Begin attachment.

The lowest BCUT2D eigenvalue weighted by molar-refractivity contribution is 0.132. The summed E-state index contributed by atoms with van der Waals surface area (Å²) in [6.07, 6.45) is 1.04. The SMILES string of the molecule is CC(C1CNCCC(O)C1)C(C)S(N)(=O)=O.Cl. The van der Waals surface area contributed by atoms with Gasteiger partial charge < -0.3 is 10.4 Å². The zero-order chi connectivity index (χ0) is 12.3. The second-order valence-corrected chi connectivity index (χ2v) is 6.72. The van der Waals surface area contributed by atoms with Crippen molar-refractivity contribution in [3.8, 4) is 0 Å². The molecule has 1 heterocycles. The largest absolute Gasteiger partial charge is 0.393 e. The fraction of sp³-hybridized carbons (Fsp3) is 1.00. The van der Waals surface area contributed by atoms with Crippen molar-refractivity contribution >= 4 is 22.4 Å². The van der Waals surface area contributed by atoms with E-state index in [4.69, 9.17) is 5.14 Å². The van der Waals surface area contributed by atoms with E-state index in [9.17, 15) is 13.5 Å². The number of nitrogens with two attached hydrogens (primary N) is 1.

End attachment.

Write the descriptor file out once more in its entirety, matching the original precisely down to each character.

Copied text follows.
The lowest BCUT2D eigenvalue weighted by molar-refractivity contribution is 0.132. The summed E-state index contributed by atoms with van der Waals surface area (Å²) in [6.07, 6.45) is 1.04. The SMILES string of the molecule is CC(C1CNCCC(O)C1)C(C)S(N)(=O)=O.Cl. The van der Waals surface area contributed by atoms with Gasteiger partial charge < -0.3 is 10.4 Å². The zero-order chi connectivity index (χ0) is 12.3. The second-order valence-corrected chi connectivity index (χ2v) is 6.72. The van der Waals surface area contributed by atoms with Crippen molar-refractivity contribution in [3.8, 4) is 0 Å². The molecule has 1 heterocycles. The largest absolute Gasteiger partial charge is 0.393 e. The fraction of sp³-hybridized carbons (Fsp3) is 1.00. The van der Waals surface area contributed by atoms with Crippen molar-refractivity contribution >= 4 is 22.4 Å². The van der Waals surface area contributed by atoms with E-state index in [4.69, 9.17) is 5.14 Å². The van der Waals surface area contributed by atoms with E-state index in [9.17, 15) is 13.5 Å². The number of nitrogens with two attached hydrogens (primary N) is 1.